Welcome and thank you for visiting Eye Science, the home of research based operator fatigue detection, measurement, assessment and mediative or preventative interventions.
Introduction by Project Director Nigel DuPree
“Politics is the art of looking for trouble, finding it everywhere, diagnosing it wrongly and applying unsuitable remedies.”
Whilst we nod our heads sagely with a wry smile in agreement with Groucho and suck our teeth in annoyance at the increasing red tape foisted up us, in small part, it is also our fault for not being able to fulfil our duty of care to our employees.
Why? Simply because, for at least the last 21 years, of UK Government following EU Directives, too often, something has been sort of lost in translation or as, recently admitted by the good and true well meaning fellows in the labyrinth of corridors of the powers that be, these very reasonable or practicable EU Directives have been over egged, over complicated to make them appear a gold standard in regulations.
Unfortunately, in the case of EU Directive under article 16(1) 89/391/EECEN ISO th9241-4-9 - 90/270/EEC 29 May 1990 - Display Screen Equipment Directive the UK
sort of followed in the spirit of it but, missed the point in their version the DSE Regulation 1993, and sort of omitted, whether by design or ignorance, to focus attention on, clue is in the title, the DISPLAY SCREEN EQUIPMENT !
For some reason, except perhaps they had no real clue what to do about it, the display screen equipment itself, almost counter intuitively, has been dismissed as “causing little or no permanent damage” yet, in any „reasonably foreseeable‟ chain of causation leading to operator fatigue, screen fatigue, computer vision syndrome, social mythology, whateveeer DSE work continues to debilitate the performance / well-being for more that half of all operators / users by around an average of 20%
or 33 days lost productivity per operator per annum.
Rather puts absenteeism in the shade and even the HSE Better Display Screen (RR561 2007) review of past and current research recognises that there has been little or no improvement or any reduction in the 58% of operator / users subjectively reporting visual disruption, 52% eye and tension headaches, double vision etc. etc..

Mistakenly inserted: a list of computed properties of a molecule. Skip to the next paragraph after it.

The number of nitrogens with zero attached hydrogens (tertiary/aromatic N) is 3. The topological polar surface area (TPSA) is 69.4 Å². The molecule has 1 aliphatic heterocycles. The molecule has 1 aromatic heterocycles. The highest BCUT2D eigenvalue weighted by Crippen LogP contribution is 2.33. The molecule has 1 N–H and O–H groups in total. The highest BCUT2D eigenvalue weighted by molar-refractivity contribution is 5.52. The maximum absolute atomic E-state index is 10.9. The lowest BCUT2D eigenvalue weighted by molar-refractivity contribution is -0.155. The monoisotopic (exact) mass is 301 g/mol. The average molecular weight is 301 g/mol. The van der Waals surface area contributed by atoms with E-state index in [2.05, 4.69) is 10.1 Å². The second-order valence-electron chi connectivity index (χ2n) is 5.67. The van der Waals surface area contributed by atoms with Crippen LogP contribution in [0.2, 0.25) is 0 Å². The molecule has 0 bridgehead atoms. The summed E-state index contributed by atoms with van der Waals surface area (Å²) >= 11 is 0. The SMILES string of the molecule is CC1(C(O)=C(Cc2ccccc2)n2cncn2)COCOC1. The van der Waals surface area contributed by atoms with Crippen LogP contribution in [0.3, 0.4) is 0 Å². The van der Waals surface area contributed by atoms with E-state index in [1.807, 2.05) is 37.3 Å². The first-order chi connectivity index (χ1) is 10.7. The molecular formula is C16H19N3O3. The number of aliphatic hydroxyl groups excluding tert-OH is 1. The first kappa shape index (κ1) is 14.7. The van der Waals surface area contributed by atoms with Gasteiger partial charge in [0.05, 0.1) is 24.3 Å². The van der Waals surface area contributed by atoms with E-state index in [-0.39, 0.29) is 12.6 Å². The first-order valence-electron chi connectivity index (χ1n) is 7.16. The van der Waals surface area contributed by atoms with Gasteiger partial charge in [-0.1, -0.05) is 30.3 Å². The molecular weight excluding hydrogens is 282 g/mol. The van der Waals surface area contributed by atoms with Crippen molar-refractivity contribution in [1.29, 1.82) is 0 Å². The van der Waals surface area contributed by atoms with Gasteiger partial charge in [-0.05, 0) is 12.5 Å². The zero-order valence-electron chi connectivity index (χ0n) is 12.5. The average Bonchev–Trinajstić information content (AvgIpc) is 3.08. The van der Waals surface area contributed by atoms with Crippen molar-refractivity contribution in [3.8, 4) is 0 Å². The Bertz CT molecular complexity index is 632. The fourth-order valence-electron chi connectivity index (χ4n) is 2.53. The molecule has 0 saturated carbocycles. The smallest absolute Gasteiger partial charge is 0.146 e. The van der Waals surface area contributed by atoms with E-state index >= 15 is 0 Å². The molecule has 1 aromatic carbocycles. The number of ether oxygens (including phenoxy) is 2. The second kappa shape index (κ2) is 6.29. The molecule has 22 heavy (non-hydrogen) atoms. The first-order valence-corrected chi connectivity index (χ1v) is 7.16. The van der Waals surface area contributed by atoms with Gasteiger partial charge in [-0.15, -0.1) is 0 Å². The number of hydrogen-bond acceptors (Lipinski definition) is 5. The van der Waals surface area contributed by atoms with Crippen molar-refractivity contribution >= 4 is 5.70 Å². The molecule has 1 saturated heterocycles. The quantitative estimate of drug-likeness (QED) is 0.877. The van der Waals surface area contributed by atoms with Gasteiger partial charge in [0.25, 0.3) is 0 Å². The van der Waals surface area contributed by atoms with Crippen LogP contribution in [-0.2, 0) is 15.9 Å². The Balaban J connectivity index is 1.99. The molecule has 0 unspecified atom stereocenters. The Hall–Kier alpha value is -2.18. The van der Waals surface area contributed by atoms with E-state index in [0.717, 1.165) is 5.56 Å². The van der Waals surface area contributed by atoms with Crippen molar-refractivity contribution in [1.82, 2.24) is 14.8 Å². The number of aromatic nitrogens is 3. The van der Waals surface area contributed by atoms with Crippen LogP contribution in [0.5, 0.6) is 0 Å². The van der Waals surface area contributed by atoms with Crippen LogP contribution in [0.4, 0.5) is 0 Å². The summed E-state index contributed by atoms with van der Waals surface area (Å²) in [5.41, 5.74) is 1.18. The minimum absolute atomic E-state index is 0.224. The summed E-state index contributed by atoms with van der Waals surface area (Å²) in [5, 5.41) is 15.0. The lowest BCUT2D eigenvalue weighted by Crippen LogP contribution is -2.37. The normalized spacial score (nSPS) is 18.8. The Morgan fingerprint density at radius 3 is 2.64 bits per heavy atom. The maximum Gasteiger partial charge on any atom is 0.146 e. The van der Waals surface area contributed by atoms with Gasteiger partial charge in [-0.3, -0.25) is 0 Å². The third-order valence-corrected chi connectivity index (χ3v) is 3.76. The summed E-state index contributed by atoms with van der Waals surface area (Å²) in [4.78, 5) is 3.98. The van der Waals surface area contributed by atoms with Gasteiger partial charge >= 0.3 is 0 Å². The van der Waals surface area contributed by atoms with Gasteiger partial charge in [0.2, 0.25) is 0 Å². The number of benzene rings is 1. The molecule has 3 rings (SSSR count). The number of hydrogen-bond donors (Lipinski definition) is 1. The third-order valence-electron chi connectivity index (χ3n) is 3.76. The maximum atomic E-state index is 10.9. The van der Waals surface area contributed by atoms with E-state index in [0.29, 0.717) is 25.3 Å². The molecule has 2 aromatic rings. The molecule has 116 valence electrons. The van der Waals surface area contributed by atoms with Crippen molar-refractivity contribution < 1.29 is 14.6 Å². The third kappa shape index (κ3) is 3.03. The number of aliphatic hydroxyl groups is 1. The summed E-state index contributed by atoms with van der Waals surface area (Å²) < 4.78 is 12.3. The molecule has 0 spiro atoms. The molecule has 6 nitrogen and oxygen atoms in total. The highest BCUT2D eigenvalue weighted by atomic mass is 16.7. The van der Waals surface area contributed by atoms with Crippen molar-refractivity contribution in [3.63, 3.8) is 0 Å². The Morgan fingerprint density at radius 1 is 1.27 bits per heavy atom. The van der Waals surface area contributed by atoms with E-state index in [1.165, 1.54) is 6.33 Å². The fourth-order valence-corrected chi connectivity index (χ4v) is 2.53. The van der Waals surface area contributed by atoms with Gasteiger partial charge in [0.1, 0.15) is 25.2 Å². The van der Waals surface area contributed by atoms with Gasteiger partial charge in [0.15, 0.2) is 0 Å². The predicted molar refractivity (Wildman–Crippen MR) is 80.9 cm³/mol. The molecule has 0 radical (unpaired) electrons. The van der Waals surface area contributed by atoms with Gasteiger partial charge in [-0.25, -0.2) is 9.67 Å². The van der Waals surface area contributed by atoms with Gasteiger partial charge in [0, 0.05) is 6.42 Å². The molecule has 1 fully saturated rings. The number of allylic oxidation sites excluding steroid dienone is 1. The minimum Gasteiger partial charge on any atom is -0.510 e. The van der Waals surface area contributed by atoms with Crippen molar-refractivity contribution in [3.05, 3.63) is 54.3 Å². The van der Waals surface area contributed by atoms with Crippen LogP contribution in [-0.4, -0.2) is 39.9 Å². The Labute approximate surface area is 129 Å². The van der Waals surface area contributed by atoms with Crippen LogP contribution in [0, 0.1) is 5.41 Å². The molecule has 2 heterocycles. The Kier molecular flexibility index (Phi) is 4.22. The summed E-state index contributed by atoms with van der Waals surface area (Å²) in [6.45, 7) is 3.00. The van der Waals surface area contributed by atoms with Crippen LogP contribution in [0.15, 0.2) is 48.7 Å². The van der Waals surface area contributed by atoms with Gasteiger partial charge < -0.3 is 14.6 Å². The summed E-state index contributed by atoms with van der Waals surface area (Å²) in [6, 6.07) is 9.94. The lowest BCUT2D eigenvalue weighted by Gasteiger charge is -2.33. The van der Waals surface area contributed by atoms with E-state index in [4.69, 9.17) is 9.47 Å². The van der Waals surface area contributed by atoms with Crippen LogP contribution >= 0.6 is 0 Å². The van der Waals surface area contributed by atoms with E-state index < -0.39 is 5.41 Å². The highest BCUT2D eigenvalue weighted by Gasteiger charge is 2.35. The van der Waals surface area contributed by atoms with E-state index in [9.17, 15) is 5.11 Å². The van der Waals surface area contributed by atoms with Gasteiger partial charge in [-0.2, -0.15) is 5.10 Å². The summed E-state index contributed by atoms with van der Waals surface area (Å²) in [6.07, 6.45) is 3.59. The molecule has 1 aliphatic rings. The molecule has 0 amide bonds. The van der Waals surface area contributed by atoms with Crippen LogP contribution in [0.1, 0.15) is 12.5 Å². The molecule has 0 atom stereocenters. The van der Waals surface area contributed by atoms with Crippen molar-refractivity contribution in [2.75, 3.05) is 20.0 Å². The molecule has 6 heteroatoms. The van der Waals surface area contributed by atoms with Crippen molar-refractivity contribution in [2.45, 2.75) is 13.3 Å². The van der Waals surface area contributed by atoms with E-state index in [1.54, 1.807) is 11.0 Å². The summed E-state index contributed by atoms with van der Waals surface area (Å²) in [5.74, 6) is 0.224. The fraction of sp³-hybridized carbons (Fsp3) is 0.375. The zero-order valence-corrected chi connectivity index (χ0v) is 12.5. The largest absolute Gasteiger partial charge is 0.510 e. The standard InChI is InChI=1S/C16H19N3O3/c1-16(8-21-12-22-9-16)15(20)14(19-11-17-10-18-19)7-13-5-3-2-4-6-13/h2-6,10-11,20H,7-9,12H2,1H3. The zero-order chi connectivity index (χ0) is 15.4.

Then, of course, there are the 40 odd percent who have had little in the way of palliative, mediative or preventative intervention who go on to need remedial occupational therapy for WRULD‟s (work-related upper limb disorders) costing UK
employers some ?221 million, let alone, bad backs that according to HSE is estimated to cost a further ?315 to ?335 million per annum.
Little wonder that dotgov hasn‟t started recovering NHS costs from the employer yet as while there are many who will persevere some 760,000 employees per annum do take significant time off sick and will require more time to reintegrate into the workplace before fully fit and able to perform well or be as productive as their peers.
UK industry maybe perturbed by the prospect of inclusion of “Stress Assessments” as
part of any risk assessment associated with Manual Handling & DSE Directive coming into affect this April 2011 but, if there are not measurable reductions in MSD‟s you can bet it will be odds-on the EU will drive through a Muscularskeletal Disorders Directive linked to psychosocial factors like work related stress, pressure or demand.
Again HSE regards stress as a rather “subjective” and therefore a difficult subject to get a handle on, let alone, enforce although the symptoms, debilitating affects and lose in performance / productivity continue to plague the employers bottom-line without a reasonably practicable and simple “objective risk assessment tool-kit”.
The Screenrisk tool-kit, has been developed by Eye Science computer boffins as an “objective” non-invasive measurement, evaluation and assessment of individuals genuine levels of fatigue rather than solely an opportunity for employees to compete amongst themselves as to who is working the hardest or is stressed the most…..
As the employer is left with a roughly 50-50 chance whether subjectively reported Screen Fatigue is genuine or not our new screenrisk tool-kit will not only provide an opportunity to sort the wheat from the chaff but, comes with a screen based solution allowing operators to self-assess optimum, best or ideal personal screen settings.
In addition, should the operator still insist subjectively that they are still experiencing the affects of screen fatigue we have the ultimate arbitrator our detection and measurement equipment to objectively assess operator fatigue – no argument as,
just like a polygraph machine, our apparatus records minute physical and neurological reactions that we, as human beings, have NO control over.
It maybe too early to definitively announce the end of operator fatigue or Screen Fatigue specifically yet we believe we “probably”, for the first time, have the best yet solution to the screen fatigue, computer vision syndrome, MSD problem that has remained unresolved since the introduction of VDU‟s and Display Screen Equipment.
If in any doubt of our confidence we will also back up our claims by promising that quite simply:
“if, there is no measurable gain in performance then, there will be no pain”
as the results are logged we shall make an automatically refund to your account.
Have a looksee at
When workers heed computer's reminder to take a break, their productivity jumps, Cornell study finds
FOR RELEASE: Sept. 24, 1999
Contact: Susan S. Lang
Office: (607) 255-3613
ITHACA, N.Y. -- Workers who used computer software to remind them occasionally to assume good posture, take short breaks and occasionally stretch do more accurate work and as a result are more productive, according to a new Cornell University study.